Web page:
THIS IS NO ORDINARY MEAL - SERMON ON ISAIAH 25:6-9 AND LUKE 24:13-49, REV. JOSEPH C. ALSAY, ST. AUGUSTINE OF CANTERBURY EPISCOPAL CHURCH
“This is No Ordinary Meal”
Isaiah 25:6-9 & Luke 24:13-49
Every meal prepare with love is a feast.
This is no ordinary thing we do here this evening. We use ordinary things—a building, benches, wine, and bread—but it's no ordinary thing we do together.
This is not an ordinary sack lunch we might pack with us to work or to school and eat at our convenience.
It's not a fast-food fill we take as a break.
It's not grazing our way through the leftovers in the fridge, stuffing our faces as we watch the clock.
Nor is this a frozen dinner, thawed and microwaved mercilessly, stripped of its plastic, and eaten alone in silence in front of the television.
This is no ordinary meal. It won't fill, but it will satisfy something deep within us. It can't last, but it will linger in our souls. It holds no great variety, but it does carry the truth of love.
It’s at Emmaus, that the risen Jesus Christ takes, blesses, breaks and gives the bread to the two disciples. The hands that take the bread on this occasion are the same hands that took the bread to feed the crowd, and to share that last meal with his disciples. With his nail-scarred hands, Jesus takes, blesses, breaks and gives. It what do when---each week following his example we dare to take, bless and give.
That's what we do this evening. We celebrate a feast of love—not so much in the meal, but in the joy of what takes place here. In the promise that the risen One will reveal himself to us in the word spoken, and in the bread broken.
So, come Lord Jesus and be our guest and let these gifts to us be blessed.
This is no ordinary meal.
~Rev. Joseph C. Alsay, St. Augustine of Canterbury Episcopal Church
WHAT A WONDERFUL CHANGE! - SERMON AND REFLECTIONS ON ACTS 10:34-43 AND MARK 16:1-8 BY REV. JOSEPH C. ALSAY, ST. AUGUSTINE OF CANTERBURY EPISCOPAL CHURCH
Reverend Joseph C. Alsay, St. Augustine of Canterbury Episcopal Church
Acts 10:34-43 & Mark 16:1-8
“What a Wonderful Change!”
On first glance, it seems like the gospel of Mark ends rather abruptly! The women have come to the tomb to care for the body of their friend and Lord. They totally expected death. Seeing the stone rolled away, they entered the tomb – they entered into death. They didn’t find Jesus. Instead, they saw a young man dressed in white, who told them not to be amazed, that Jesus had risen. This same stranger told them to tell the disciples and then head to Galilee.
Is it any wonder that terror and amazement seized them?
The Greek word for amazement, “ekstasis,” literally means, “change of place.” And that is what has happened to us and to all of creation because of the resurrection.
There is a gospel song written by Walter Hawkins that simply states,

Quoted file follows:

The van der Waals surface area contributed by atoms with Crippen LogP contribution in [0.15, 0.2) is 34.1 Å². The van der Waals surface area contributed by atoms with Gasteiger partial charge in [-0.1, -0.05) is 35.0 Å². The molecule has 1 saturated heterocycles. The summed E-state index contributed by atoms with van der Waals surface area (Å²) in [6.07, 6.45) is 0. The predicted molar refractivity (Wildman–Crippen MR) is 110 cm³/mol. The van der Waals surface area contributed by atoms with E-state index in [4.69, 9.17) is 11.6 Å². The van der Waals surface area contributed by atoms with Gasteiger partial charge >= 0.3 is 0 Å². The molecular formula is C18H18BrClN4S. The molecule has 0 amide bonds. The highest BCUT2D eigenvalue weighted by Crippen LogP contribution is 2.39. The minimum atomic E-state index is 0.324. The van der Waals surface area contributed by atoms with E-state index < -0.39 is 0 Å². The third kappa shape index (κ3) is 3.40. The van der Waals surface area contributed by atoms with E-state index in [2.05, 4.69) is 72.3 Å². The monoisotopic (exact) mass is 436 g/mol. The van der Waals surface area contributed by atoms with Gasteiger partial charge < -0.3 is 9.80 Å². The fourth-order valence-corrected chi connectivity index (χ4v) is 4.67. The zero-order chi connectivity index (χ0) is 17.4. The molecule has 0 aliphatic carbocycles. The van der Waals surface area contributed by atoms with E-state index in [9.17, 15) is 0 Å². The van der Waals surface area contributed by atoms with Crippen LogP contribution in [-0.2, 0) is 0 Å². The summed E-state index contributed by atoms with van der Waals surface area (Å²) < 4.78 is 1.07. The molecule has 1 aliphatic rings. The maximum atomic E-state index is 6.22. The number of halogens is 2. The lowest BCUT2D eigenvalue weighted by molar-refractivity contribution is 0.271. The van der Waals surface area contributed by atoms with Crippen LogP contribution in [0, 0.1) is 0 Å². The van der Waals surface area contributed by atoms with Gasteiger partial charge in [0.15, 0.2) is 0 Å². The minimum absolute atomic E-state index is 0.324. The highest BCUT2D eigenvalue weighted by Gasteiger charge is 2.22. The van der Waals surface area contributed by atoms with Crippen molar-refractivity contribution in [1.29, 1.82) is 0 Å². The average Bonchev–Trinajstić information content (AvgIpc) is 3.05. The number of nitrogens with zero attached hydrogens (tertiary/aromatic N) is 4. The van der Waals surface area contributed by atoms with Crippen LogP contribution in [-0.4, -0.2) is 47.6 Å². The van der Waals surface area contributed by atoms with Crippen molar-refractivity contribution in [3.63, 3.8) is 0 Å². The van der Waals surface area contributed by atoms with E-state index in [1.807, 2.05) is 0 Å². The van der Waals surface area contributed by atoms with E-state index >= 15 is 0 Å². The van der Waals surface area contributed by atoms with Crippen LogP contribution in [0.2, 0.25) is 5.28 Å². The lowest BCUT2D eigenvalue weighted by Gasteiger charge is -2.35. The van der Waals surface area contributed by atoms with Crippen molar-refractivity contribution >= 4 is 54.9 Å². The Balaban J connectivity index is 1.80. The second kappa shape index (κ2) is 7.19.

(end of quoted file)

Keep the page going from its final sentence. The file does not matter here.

“A change, a change has come over me.
He changed my life and now I'm free.
He washed away all my sins and he made me whole.
He washed me white as snow.
He changed my life complete and now I sit, I sit at his feet.
To do what must be done I'll work and work until he comes.
A wonderful change has come over me.
A wonderful change has come over me.”
Before Easter, we stood in a place of sin and death. After Easter, we stand in a place of forgiveness and life. Everything is changed.
When I began here at St. Augustine 10 years ago, I was given a plaque that show an old lady speaking at a podium with 6 mics and a bald up first raised in the air. She says, “Change is good. . . as long as I don’t have to do anything different.”
My friends, because of the dynamic and life-changing power of the resurrection, we are not the same. The world is not the same. This new reality of forgiveness, life, and salvation is and should be unsettling. Terror and amazement, indeed!
The world is turned upside down. Or rather right-side up. We have been changed for the better.
~ Fr. Joseph C. Alsay, St. Augustine of Canterbury Episcopal Church
MEDITATION ON JOHN 12:20-26 JESUS PREDICTS HIS DEATH - SARAH-EMILY STEINHARDT, ST. AUGUSTINE OF CANTERBURY EPISCOPAL CHURCH
Jesus Predicts His Death
Now there were some Greeks among those who went up to worship at the festival. They came to Philip, who was from Bethsaida in Galilee, with a request. “Sir,” they said, “we would like to see Jesus.” Philip went to tell Andrew; Andrew and Philip in turn told Jesus.
Jesus replied, “The hour has come for the Son of Man to be glorified. Very truly I tell you, unless a kernel of wheat falls to the ground and dies, it remains only a single seed. But if it dies, it produces many seeds. Anyone who loves their life will lose it, while anyone who hates their life in this world will keep it for eternal life. Whoever serves me must follow me; and where I am, my servant also will be. My Father will honor the one who serves me.